I was in the grips of a full-on Sunday hangover, on a caffeine-addled regret-stroll through East Williamsburg, when I locked eyes with a bar I’d never seen before, The Topaz. I wondered if the name, bestowed on this cocktail and small plates establishment, might be a play on “tapas.” Perhaps. But it also betrays the spirit of the place: a glimmering but none-too-fancy oasis in an otherwise spartan stretch of the neighborhood.
Arts and music rag 1.21 Gigawatts presents its annual music fest, going down July 24 to 26 at The Wick, The Well and Our Wicked Lady. This year’s headliners are Atlanta punkers Black Lips, chip-tune wackos Anamanaguchi, and Chicago-area longtimers Braid. But there are a slew of other bands worth catching.
Read more here.
This week in film get ready for uber cheesy, ultra trashy Troma films and attractive teen murderesses. If documentaries are more your speed, don’t miss one that explores the so-called “gay voice” and another that takes a look at Williamsburg’s Southside (aka Los Sures) way back in 1984.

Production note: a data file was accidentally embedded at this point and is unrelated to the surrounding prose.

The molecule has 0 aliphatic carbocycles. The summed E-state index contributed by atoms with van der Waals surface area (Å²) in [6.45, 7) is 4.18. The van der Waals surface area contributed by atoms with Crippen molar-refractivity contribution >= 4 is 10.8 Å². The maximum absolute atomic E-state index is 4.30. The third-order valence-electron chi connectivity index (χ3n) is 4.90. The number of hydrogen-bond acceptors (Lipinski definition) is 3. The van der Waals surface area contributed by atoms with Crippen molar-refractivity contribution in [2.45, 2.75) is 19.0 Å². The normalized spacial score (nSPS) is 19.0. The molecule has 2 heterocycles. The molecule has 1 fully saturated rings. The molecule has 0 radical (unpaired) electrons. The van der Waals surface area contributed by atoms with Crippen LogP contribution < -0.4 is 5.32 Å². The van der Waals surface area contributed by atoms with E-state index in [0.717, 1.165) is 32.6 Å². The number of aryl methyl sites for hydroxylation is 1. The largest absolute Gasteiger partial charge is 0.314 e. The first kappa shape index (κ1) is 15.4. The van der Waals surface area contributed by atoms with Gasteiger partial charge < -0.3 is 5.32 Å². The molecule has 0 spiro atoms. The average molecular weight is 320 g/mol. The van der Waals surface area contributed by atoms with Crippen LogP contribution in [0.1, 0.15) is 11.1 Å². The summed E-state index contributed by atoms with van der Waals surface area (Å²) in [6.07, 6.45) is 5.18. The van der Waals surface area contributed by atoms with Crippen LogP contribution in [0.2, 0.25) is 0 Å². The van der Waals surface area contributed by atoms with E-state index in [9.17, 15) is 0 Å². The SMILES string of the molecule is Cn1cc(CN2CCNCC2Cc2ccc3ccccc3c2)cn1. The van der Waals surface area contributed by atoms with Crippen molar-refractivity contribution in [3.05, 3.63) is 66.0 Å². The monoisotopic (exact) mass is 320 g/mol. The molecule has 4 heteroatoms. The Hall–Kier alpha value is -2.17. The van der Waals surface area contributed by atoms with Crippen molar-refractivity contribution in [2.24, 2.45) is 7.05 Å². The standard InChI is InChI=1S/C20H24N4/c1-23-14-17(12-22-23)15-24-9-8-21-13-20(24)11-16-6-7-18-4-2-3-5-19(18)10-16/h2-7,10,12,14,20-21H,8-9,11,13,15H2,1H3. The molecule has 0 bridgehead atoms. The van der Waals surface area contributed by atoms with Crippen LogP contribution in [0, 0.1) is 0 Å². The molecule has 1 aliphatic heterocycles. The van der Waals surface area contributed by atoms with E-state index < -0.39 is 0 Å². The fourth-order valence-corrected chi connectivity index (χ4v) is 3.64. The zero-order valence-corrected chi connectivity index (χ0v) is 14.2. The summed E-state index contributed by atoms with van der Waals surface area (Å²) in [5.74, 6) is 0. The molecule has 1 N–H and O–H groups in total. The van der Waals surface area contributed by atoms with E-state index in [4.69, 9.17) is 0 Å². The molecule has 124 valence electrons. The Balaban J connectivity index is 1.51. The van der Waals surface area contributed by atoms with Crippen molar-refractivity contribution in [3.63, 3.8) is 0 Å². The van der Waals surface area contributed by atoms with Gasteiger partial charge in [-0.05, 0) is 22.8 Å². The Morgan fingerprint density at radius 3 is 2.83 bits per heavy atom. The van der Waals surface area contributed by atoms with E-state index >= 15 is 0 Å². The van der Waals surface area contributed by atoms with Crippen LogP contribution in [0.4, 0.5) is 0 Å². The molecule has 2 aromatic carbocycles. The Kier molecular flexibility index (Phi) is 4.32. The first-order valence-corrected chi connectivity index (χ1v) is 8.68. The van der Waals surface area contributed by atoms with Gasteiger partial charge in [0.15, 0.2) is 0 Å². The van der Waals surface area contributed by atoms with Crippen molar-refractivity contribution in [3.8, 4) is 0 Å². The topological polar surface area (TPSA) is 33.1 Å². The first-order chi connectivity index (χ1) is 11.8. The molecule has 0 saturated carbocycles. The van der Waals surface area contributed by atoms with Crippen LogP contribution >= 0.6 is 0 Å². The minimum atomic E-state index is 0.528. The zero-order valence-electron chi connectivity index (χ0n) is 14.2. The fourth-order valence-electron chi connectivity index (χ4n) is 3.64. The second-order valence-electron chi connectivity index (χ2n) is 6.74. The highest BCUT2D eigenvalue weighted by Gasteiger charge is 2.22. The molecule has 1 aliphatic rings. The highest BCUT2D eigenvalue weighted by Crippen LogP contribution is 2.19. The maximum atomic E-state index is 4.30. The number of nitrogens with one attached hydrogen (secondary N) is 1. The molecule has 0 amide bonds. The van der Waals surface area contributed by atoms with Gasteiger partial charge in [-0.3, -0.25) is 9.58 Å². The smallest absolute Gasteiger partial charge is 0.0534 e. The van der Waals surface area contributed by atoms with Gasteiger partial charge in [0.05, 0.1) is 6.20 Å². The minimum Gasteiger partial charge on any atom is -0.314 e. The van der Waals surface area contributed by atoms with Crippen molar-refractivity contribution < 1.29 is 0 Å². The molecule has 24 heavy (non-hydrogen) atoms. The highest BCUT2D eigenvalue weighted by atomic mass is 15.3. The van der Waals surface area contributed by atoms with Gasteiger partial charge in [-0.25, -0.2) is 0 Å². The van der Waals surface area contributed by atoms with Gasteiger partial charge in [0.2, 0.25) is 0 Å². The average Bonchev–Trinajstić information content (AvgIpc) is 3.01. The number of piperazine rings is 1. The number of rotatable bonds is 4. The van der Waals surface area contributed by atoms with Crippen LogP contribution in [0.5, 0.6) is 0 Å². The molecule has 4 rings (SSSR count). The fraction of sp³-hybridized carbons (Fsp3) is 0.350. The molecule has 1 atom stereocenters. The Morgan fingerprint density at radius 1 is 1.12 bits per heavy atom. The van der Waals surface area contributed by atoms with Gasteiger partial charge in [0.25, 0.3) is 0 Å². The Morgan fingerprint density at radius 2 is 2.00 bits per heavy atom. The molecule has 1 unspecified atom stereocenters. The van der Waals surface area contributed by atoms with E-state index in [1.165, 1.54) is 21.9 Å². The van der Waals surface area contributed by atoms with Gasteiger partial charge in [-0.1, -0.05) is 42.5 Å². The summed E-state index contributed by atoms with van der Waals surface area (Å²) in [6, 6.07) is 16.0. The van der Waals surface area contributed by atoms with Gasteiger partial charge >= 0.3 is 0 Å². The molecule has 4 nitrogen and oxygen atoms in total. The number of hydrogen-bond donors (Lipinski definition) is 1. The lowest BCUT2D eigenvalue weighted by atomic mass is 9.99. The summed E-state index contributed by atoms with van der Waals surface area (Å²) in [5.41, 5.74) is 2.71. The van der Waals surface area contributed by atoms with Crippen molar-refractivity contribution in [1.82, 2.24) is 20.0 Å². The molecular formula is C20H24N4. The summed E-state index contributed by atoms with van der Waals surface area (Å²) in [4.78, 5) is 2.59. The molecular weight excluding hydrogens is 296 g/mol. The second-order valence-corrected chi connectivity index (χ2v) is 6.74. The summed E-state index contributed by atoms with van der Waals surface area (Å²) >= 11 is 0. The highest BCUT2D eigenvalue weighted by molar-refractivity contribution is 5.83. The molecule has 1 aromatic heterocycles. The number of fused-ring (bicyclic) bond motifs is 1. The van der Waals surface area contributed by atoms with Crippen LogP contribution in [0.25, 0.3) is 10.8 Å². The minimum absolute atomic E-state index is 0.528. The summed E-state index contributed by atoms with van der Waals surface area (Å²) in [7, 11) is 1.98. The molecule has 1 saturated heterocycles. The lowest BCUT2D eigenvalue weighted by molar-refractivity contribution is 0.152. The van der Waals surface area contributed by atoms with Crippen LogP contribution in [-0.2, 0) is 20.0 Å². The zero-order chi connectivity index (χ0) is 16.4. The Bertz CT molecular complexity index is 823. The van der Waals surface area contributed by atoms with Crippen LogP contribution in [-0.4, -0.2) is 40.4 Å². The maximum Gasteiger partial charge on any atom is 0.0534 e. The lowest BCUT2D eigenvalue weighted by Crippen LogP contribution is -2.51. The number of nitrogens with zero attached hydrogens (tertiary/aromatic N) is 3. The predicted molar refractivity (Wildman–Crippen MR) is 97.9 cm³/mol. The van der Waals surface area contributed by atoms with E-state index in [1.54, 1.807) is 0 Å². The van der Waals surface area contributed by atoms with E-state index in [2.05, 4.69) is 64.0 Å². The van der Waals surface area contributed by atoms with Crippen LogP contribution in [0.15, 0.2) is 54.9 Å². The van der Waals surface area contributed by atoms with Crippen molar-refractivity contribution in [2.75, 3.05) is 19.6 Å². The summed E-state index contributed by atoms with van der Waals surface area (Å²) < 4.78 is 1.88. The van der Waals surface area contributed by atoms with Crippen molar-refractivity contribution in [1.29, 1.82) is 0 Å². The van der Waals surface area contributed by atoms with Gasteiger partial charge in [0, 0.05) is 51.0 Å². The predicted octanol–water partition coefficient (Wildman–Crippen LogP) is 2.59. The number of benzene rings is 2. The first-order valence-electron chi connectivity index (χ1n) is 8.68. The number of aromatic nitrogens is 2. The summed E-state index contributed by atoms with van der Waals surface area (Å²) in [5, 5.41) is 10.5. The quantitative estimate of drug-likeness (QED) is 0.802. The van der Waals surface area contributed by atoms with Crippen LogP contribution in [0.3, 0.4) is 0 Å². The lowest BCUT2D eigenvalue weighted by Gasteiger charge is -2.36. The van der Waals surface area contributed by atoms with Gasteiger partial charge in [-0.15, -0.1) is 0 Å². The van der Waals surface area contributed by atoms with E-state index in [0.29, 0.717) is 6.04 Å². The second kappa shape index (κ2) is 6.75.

We’re all familiar with the traditional “white box” art gallery— it’s bright, clean, sterile, artificial and unshadowed. Keeping this in mind, BFP Creative made a space that does the opposite–a black box, void of any light, designed to showcase the glowing works that inhabit it. Unlike most art, work by the eight artists in the show “Luminary,” thrives in the pure darkness. The full list of artists participating in Luminary: [dNASAb], CHiKA, Melissa F. Clarke, Lindsay Packer, Christine Sciulli, Oliver Warden, Andrea Wolf, and Natalia Zubko.
Opening reception July 17 from 6 p.m. to 10 p.m. Otherwise, gallery viewing is by appointment only. Email email@example.com, or call/text 646-491-1730 to arrange a visit.
Read more here.
Welcome back to IRL. Here’s to hoping you had a good one being equal parts proud to live in a country where you don’t have to think too hard about what went into your readily available Apple phone and palm oil snacks, and all “pshhh” about the whole affair. We’re also fingers-crossed that you didn’t go too DIY on fireworks after a failed reconnaissance mission ‘cross the Pennsylvania border (really, you gotta know a guy to get anything close to decent fireworks ’round these parts)– because fingers and toes are maybe more valuable than even the most awe-inducing homemade mortar blast or Roman candle to your unsuspecting friend’s face. In the interest of such things, maybe you didn’t get your kicks, but fear not, there are better, much safer ways to get your thrills via rock n’ roll. Take this week to scoot your butt to some shows and allow yourself to revel. Believe us, it’ll make up at least a little bit for this increasingly less-explosive holiday.